Point-to-Point Tunneling Protocol

This excerpt from e-book "The tips and tricks guide to securing Windows Server 2003" describes what PPTP is, what it does and issues with the first implementation.

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The tips and tricks guide to securing Windows Server 2003 The following excerpt is from Chapter 7 of the free e-book "The tips and tricks guide to securing Windows Server 2003" written by Roberta Bragg and available at Realtimepublishers.com. Click for the complete book excerpt series.


Point-to-Point Tunneling Protocol

Point-to-Point Tunneling Protocol (PPTP) is described is a standard that has primarily been implemented by Microsoft and has been available since Windows 98 and Windows NT 4.0. The first implementation came under public scrutiny and was strongly criticized for weaknesses in keying, authentication and encryption algorithms. Microsoft subsequently revised the protocol, correcting these flaws. The improvements were acknowledged by the original critics, but PPTP remains flawed in the eyes of many simply because of the early criticism.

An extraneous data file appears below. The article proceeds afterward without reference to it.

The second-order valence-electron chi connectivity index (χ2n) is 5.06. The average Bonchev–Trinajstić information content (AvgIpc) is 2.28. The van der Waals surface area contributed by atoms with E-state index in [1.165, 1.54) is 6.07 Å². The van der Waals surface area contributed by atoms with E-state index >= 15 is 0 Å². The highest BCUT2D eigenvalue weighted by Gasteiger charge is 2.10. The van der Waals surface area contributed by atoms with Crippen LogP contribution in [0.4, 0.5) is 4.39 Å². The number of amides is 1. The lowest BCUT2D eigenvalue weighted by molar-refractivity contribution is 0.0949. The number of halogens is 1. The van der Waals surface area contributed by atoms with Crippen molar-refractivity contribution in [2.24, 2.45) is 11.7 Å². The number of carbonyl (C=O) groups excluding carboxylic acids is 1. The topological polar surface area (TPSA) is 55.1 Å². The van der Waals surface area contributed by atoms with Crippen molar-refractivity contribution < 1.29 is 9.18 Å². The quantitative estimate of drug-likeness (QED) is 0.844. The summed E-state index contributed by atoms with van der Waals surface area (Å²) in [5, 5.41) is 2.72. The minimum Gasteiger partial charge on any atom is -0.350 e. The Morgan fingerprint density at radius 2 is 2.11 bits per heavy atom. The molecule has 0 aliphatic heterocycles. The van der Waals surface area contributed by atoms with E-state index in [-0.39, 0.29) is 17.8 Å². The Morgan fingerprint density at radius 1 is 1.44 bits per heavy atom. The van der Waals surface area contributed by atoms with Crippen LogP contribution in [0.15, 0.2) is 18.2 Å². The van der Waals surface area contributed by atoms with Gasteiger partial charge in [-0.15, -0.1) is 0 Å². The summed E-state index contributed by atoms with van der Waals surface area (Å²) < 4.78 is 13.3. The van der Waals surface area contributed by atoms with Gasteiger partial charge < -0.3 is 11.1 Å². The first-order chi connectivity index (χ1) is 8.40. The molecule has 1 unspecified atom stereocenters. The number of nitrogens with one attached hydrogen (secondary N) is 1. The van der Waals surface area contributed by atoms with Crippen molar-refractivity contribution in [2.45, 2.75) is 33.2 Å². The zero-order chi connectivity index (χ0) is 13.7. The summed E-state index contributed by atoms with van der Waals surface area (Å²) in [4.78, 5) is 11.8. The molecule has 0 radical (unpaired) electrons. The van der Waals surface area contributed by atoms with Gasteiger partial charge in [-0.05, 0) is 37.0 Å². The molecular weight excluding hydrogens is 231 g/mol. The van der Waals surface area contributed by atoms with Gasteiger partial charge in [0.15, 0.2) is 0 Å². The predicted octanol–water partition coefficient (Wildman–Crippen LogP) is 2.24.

When a PPTP session is established, an IP, AppleTalk or IPX frame is encapsulated with a GRE header and an IP header, the IP header contains the IP address of the VPN client and server. Figure 7.25 illustrates this design.


Figure 7.25: PPTP encapsulation and encryption.

The PPP frame is encrypted using keys generated by the MS-CHAP, MS-CHAP v2 or EAP-TLS authentication protocols. Only these authentication protocols can be used to provide an encrypted PPTP VPN solution. Microsoft Point-to-Point Encryption (MPPE) is the encryption algorithm used.

Click for the next excerpt in this series: Layer 2 Tunneling Protocol/IPSec.


Click for the book excerpt series or visit Realtimepublishers.com to obtain the complete book.
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